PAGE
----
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How to conduct a safety drill

24/05/2016 0 Comments

This article was first published in Dawn Magazine on 7th Feb 2016

 

In recent days the media has been broadcasting images of various safety and security drills conducted by the law enforcement agencies and educational institutes. You can be certain that there will be even more in the days ahead as authorities aim to build confidence in the institutes and themselves on their capability to manage an incident.

In late 2015, a safety drill in a Kenyan college went horribly wrong when one person died and at least 30 others were seriously injured. The authorities had simulated gunfire and explosions during an unannounced drill.

In China around the same period a school fire drill left nearly 200 students injured after they inhaled smoke and toxic fumes that were used to simulate fire.

In Karachi, a high profile mall conducted an evacuation drill for its complex. Word spread in the media that people were being prevented from entering the property and many folk in panic headed over or checked on friends and family who were at that place at that point.

When a drill is to be conducted, parents need to be notified ahead of time, even if an approximate date is provided (it will reduce the likelihood of panic).

Elements to consider while preparing and conducting a safety drill include the following:

Refer to your safety plan:

A proper documented plan that covers the main risks to the people and facility, along with a detailed response, should be available. It is this entire plan or elements of it that need to be tested regularly.

Who need to be tested?

Depending on the scale and type of drill you can have a select group or everyone who is at your facility tested.

Various support functions (utilities, transport, law enforcement, medical, fire services, etc).

Who needs to be informed?

Always inform the authorities (police, fire, ambulance, etc. as they may either be called to act or if they are unaware they could respond fearing an actual incident).

Parents need to be notified ahead of time, even if an approximate date is provided (it will reduce the likelihood of panic).

Senior students as they are a great resource and should be incorporated in your plans (headboys, headgirls, prefects, sports team members, etc.).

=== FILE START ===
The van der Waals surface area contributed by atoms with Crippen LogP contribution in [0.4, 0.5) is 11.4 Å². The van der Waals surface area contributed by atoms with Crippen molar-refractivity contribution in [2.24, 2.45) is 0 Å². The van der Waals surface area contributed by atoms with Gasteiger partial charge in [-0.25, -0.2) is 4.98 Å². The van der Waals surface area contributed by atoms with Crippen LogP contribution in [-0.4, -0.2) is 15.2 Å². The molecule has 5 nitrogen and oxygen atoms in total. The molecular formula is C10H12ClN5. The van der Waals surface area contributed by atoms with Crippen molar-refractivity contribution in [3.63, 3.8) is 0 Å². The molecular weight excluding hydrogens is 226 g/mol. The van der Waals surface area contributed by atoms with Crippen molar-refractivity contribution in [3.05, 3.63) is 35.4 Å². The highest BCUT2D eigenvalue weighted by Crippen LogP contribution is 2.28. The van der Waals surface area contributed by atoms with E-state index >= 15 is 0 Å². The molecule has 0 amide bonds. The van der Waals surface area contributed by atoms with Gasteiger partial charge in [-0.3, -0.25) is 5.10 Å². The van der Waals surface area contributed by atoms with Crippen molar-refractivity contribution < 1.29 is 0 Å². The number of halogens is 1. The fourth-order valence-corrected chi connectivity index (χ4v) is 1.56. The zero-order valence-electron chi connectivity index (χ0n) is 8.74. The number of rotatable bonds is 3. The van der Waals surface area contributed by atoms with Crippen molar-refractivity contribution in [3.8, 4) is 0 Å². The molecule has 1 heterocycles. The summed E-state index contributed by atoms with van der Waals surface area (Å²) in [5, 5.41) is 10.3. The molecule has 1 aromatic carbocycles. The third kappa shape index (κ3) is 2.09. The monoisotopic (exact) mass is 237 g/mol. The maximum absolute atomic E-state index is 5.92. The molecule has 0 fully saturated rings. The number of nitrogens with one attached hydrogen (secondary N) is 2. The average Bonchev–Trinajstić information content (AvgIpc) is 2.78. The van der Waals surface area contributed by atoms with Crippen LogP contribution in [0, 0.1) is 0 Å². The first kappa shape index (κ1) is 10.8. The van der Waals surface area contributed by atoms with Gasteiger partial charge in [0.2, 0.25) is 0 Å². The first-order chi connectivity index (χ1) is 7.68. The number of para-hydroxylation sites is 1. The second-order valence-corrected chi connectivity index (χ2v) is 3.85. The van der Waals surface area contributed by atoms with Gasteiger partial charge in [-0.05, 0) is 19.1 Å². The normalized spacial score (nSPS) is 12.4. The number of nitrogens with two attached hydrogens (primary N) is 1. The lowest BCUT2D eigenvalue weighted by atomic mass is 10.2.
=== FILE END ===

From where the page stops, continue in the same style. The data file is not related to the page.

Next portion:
Neighbours need awareness too, especially if you have multiple institutes in the vicinity as your drill could be perceived as a real incident and they could invoke their own measures.

Support units e.g. school vans, utility providers.

Remember: Always inform the key stakeholders as they can inform you if it is a good day to train. For example, if there’s a major protest planned in the area then law enforcement will have reduced capacity to support you. If your neighbouring institute has a major activity planned then access to your facility could be hampered.

What needs to be tested?

Fire safety

Earthquake response or other common natural disaster that could have an impact

Bomb threat

Hostage — live firing situation

Evacuation (either within the facility or to safe alternate location)

  • Any situation that is unique to the facility, neighbourhood it is located at and even the profile of the people present.

How to test?

It depends entirely on the scenario; therefore, consider if you require:

— Desktop / table exercise (this involves no or limited physical activity and is used to gauge the knowledge of what to do during an incident).

— Actual drill:

Have observers who will note all actions during the drill.

Have medical resource present at the site even if it is a preannounced drill as mishaps can always happen.

Avoid simulations that require gunfire, explosions, fire, smoke, etc.; instead use alarms, bells, megaphones, or call for help.

Test an entire plan only if you are able to account for everyone:

If testing an evacuation then be clear if individuals allowed to return home?

Who is authorised to collect them and who is managing this process?

— Are you prepared to manage a real situation during your drill?

Safety of all participants at all times is paramount yet it is often neglected during drills.

Post drill

— Immediately after the drill:

Confirm that all are accounted for.

Ensure the facility has been secured and no unauthorized persons are present.

Prepare the report

By a qualified person (consultant or even trained in-house resource).

And ensure that it captures all actions, measures, responses during the drill.

To include all, the report must call for corrective measures.

 

— Review and implement recommendations:

The review is essential to understand the shortcomings. However, if there’s no implementation then further drills or even managing a real situation will be impaired.

The review will also highlight the need for a future drill on the same subject or test a different capability.

Inform the key stakeholders of actions they may need to take:

Parents — that they can continue to rehearse with the children at home.

Authorities — to obtain continued support.

Partners — transport, utility providers, etc., for them to take action on any recommendation that impact their service.

What is important to keep in mind when preparing or conducting any safety drill is the age old saying: Practice makes perfect. A drill is conducted to help you gauge the effectiveness of your plans and the preparedness of the people.

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